RailCorp slammed for IT bungles

With the release of a report detailing extensive delays in delivering IT projects and cost overruns amounting to $41.4 million, RailCorp has received a beating from the state's auditor-general today.
Written by Renai LeMay, Contributor and  Luke Hopewell, Contributor

With the release of a report detailing extensive delays in delivering IT projects and cost overruns amounting to $41.4 million, RailCorp has received a beating from the state auditor-general today .

CityRail train

(Cityrail image by George Grinstead, CC BY-SA 2.0)

"IT system implementation issues in transport agencies are a concern," the office of the State Auditor-General Peter Achterstraat wrote in a statement associated with a financial audit of RailCorp today.

In the report, Achterstraat detailed a raft of delays and cost overruns within RailCorp projects.

The biggest cost blow-out related to a transformation of RailCorp's procurement systems, which was initially budgeted at $20.4 million but ended up costing $35.1 million when it was completed in January 2010, six months after its scheduled end data of July 2009.

Yet cost blow-outs weren't the extent of the system's problems.

In the five months after the system went live, over $100 million in payments to vendors were processed late. The delays have meant that RailCorp's on-time payment percentage dropped by 12 per cent in the five-month period.

The report revealed that the system had also processed $4 million worth of payments more than once, with some duplicate payments still unaccounted for.

One issue was that the procurement system had trouble balancing its activities with the RailCorp general ledger, and also had trouble marrying up purchase orders to invoices.

According to the report, the rate of mismatched invoices to purchase orders was 70 per cent at time of launch. As of June when the audit concluded, the mismatched data was still occurring at a rate of 20 per cent.

With the auditor-general discovering that RailCorp management were aware of major problems in the procurement system prior to its launch, it seems Management made the decision to go live before each problem had been addressed.

"The system went live despite these defects as procedures were in place to minimise their impact to the business. Permanent solutions were being developed at the time of go live to address these defects," the report revealed.

RailCorp management is said to be working on the system issues as a top priority, with the department having spent over $400,000 in staff overtime costs to get the system back on track.

Two other RailCorp projects saw large cost overruns — a station passenger information system was rolled out at a cost of $18.4 million (originally budgeted at $8.7 million) and an upgrade to RailCorp's finance systems ended up costing $19.4 million (up from $9.7 million). Both projects are also subject to delays, the first was scheduled to be completed in June this year but will now be finished in June 2012, and the second has been pushed out from April 2011 to June 2011.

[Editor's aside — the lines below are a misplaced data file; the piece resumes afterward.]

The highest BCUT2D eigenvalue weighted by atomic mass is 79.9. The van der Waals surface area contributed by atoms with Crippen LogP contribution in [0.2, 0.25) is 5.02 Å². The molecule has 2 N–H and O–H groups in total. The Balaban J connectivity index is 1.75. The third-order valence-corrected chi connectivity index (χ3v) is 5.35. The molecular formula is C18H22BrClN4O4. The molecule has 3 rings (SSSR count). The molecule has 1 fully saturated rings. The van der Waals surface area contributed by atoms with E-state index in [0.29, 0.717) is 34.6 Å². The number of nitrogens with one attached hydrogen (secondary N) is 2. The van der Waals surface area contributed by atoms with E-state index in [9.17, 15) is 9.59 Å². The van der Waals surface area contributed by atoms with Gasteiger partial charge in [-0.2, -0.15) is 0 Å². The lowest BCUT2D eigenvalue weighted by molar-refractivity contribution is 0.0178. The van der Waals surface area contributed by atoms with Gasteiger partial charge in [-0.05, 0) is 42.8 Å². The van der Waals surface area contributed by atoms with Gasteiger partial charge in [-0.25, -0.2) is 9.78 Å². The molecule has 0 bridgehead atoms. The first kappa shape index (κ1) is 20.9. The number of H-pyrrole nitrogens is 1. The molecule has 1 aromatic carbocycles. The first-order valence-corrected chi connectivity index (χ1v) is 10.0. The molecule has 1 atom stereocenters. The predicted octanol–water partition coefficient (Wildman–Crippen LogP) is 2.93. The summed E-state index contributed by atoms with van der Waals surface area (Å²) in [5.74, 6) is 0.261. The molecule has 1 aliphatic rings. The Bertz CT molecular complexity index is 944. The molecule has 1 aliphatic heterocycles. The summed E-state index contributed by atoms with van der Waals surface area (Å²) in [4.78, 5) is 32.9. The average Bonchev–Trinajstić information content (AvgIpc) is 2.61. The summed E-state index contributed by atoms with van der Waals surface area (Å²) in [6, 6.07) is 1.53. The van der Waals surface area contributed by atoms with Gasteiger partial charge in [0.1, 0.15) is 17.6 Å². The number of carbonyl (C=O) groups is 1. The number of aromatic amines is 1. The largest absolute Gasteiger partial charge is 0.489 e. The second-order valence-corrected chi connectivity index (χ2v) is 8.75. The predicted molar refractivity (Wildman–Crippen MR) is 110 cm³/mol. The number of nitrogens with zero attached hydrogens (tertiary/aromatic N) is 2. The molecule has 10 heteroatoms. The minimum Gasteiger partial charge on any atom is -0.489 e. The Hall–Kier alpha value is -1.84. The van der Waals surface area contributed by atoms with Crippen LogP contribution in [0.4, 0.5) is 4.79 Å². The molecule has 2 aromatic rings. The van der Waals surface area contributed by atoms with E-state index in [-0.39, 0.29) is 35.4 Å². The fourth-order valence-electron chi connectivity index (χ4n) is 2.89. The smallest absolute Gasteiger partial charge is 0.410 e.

Several projects came in under budget by amounts in the low millions, but there were another handful in the red and one project was terminated.

After former NSW Transport Minister David Campbell acknowledged in June last year that then RailCorp CIO had stood down from the role due to allegations of "dishonest or corrupt behaviour", RailCorp has been without a chief information officer (CIO) for 18 months to date. The CIO resigned in October.

Since last year the IT portfolio has been managed by Railcorp's group general manager of finance and corporate services Gary Pedersen in an acting capacity.

When RailCorp advertised its CIO role it said that the successful applicant will oversee 360 staff in total, as well as a capital budget of over $100 million and an operating budget of $105 million.

RTA had problems too

RailCorp wasn't the only public transport agency to come under fire in the report. The cost of the NSW Roads and Traffic Authority's Driver and Vehicle Computer System Project (an upgrade of its DRIVES platform) has blown out from $9.3 million in 2004 to $32 million in 2009, owing to increased scope and changes in direction of the project, according to Achterstraat.

DRIVES is "a vast, complex and critical computer system" that the RTA uses at its registry offices to administer about seven million motor vehicle registrations and two million driver licences in the state. A major upgrade of the platform was commenced in 2004.

The initiative quickly ran off the rails, with Achterstraat finding project expenditure links to milestones were not adequately monitored, project management was deficient, there was insufficient record-keeping and so on.

However, the RTA has made improvements in project management and reporting since 2009, with a formal project methodology and a governance framework being put in place over the past two years. The agency also now manages all "system" projects through its project management office.

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